The new Taioseach, John Bruton, could be described at that time as republicans’ worst nightmare. The Fine Gael leader had been a consistent critic of Reynold’s support for the Hume–Adams initiative until the cessation was actually announced. He was considered overly sympathetic to unionists. With Labour leader Dick Spring, Bruton did at least make some ground in the British and Irish governments’ Framework Documents of 1995. The documents fell short of republican aspirations but they did formalise the centrality of all-island institutions in any solution to the conflict. Republicans felt that this could provide building blocks towards Irish unity.
While Bruton did make an honest effort to advance the peace process, he failed to comprehend fully that he needed to be proactive in persuading the British and the unionists of the need for change. As a result he allowed the British government, in particular, to choke the life out of the potential of the 1994 cessation.
Meanwhile, British insistence on no movement without decommissioning (which now replaced a demand for an assurance that the ceasefire was permanent as the sticking point) began to exasperate not just the republican leadership and the IRA, but the nationalist people as a whole.
Back to arms
The talks between Martin McGuinness and British officials had become both insulting and damaging, as the British government refused to get involved some seven months after the cessation. This strategy was sending out the wrong signals to the republican base. A listening device was discovered in rooms being used by republicans in Stormont during the meetings, and the talks charade was allowed to die a natural death without Sinn Féin being unduly criticised for walking out. Eventually the British Secretary of State did meet Gerry Adams in Washington in March 1995.
The next nail in the cessation’s coffin was the British government’s reversal of previous decisions to ban Orange parades along the Ormeau Road in Belfast and Garvaghy Road in Portadown. nationalists all over the North saw the triumphalism of Ian Paisley and David Trimble in Portadown as a humiliation. It rekindled a feeling that despite twenty-five years of conflict nationalists still didn’t count in the eyes of a British government faced with loyalist violence and Orange pressure. The Major government was by then totally dependent on Unionist votes at Westminster to stay in power and would not have been able to move forward even if it had been willing.
Republicans were rapidly coming to the conclusion that the political process at that time offered no potential to end the conflict – with a weak Tory government in London and Bruton at the helm in Dublin. The British stalling tactics and what was seen as duplicity were beginning to erode the unity of the republican movement and this factor too weighed heavily on the decision to resume the armed campaign. There was an air of inevitability within Republican ranks that there would be yet another round of warfare.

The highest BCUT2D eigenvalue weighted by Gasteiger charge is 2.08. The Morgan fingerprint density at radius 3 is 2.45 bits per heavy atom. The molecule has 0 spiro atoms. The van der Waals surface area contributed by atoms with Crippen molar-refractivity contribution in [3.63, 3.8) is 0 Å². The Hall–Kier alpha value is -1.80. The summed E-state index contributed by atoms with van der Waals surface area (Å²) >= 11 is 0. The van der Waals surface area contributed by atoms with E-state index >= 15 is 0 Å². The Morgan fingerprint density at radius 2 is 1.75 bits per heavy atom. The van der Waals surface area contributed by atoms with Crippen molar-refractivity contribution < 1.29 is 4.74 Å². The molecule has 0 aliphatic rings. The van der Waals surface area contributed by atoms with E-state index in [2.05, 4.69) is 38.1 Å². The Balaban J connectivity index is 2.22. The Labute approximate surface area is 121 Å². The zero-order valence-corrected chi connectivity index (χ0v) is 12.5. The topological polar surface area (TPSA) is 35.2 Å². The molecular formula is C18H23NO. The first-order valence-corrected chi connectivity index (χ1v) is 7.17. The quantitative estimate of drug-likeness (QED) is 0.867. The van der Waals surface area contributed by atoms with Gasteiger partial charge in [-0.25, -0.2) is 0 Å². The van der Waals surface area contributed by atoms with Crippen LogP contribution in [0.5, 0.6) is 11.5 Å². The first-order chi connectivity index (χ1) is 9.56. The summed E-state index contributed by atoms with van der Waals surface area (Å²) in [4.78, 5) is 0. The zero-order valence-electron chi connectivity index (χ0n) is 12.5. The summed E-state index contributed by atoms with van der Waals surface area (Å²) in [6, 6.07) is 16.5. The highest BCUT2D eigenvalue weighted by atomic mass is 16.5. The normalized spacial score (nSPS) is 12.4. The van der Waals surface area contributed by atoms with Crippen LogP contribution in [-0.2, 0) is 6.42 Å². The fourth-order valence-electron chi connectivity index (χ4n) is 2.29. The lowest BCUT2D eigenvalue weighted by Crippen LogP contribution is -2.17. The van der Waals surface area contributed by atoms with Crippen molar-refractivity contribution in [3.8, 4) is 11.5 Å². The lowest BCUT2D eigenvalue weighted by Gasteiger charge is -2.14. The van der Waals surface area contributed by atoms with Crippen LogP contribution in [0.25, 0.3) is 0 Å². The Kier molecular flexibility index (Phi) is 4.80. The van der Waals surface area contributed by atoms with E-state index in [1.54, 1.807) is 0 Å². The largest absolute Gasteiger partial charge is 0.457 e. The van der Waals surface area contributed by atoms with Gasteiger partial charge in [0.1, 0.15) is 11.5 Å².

The end of the ceasefire might have come sooner than February 1996 but for the feel-good factor generated by the visit of US President Bill Clinton to the North in November 1995. The visit captured the mood of huge public support for the peace process, and the world’s most powerful leader demonstrated a strong commitment to the achievement of peace in Ireland. The Sinn Féin leadership had worked hard to secure US involvement in the process, and the IRA was not about to commit political suicide by resuming its armed campaign before the Clinton visit.
Gerry Adams issued a series of warnings that the process was in trouble but it seemed that no one was listening. Many had confused the IRA cessation with the achievement of peace, but for republicans conflict resolution meant dealing with the whole range of issues that had sparked off and then sustained the conflict. Some commentators accused Adams of sabre-rattling. Adams however had his finger on the pulse of the republican community and understood perhaps better than anyone that the cessation could not hold without movement by the British government at least on the core issues of equality, justice and human rights.
The last straw was Major’s rejection of the Report of the International Body on Decommissioning which had been established by the British and Irish governments and which offered a way out of the deadlock on decommissioning. Although it later emerged that the IRA had been preparing for the Canary Wharf bombing for months beforehand, Major’s rejection of the report made it inevitable.
However in spite of the breakdown, the isolation of the republican movement had been broken. Even though the governments moved immediately to break contact with Sinn Féin following Canary Wharf, dialogue continued with officials. Personal relationships established between the Sinn Féin leaders and all the major players on the Irish side survived the resumption.
New doors had also opened between Sinn Féin and Protestant clergymen and in particular with the unionist business community who saw the potential for economic growth unleashed by the prospect of peace and stability. European money for Peace and Reconciliation had revitalised the community sector and inter-community contact had been strengthened.
The situation that existed up to the 1994 ceasefire was set in stone. The IRA cessation broke that mould and made the political situation fluid. The republican movement like every other part of the body politic has been affected by the winds of change unleashed by the 1994 cessation.
The Sinn Féin leadership had handled the period with great skill and had emerged from the shadow of the IRA. They were now seen as competent leaders who were sincere and prepared to do business. The strategic objectives set out in ‘Towards a Lasting Peace’ in 1991, though refined, continue to govern the direction of the republican strategy of conflict resolution. The political advances made by republicans were borne out in the next elections held North and South in 1997. Unionism on the other hand had been weakened with new divisions opening up daily.
For the IRA too everything had changed. There could be no return to the long war of attrition and it was recognised that dialogue would be a necessary element in bringing the war to an end. Given the right conditions there would be another cessation. It was no surprise therefore that the elections of Tony Blair and Bertie Ahern within a month of each other in 1997 brought about a second cessation as soon as they announced the beginning of inclusive all-party negotiations for that Autumn.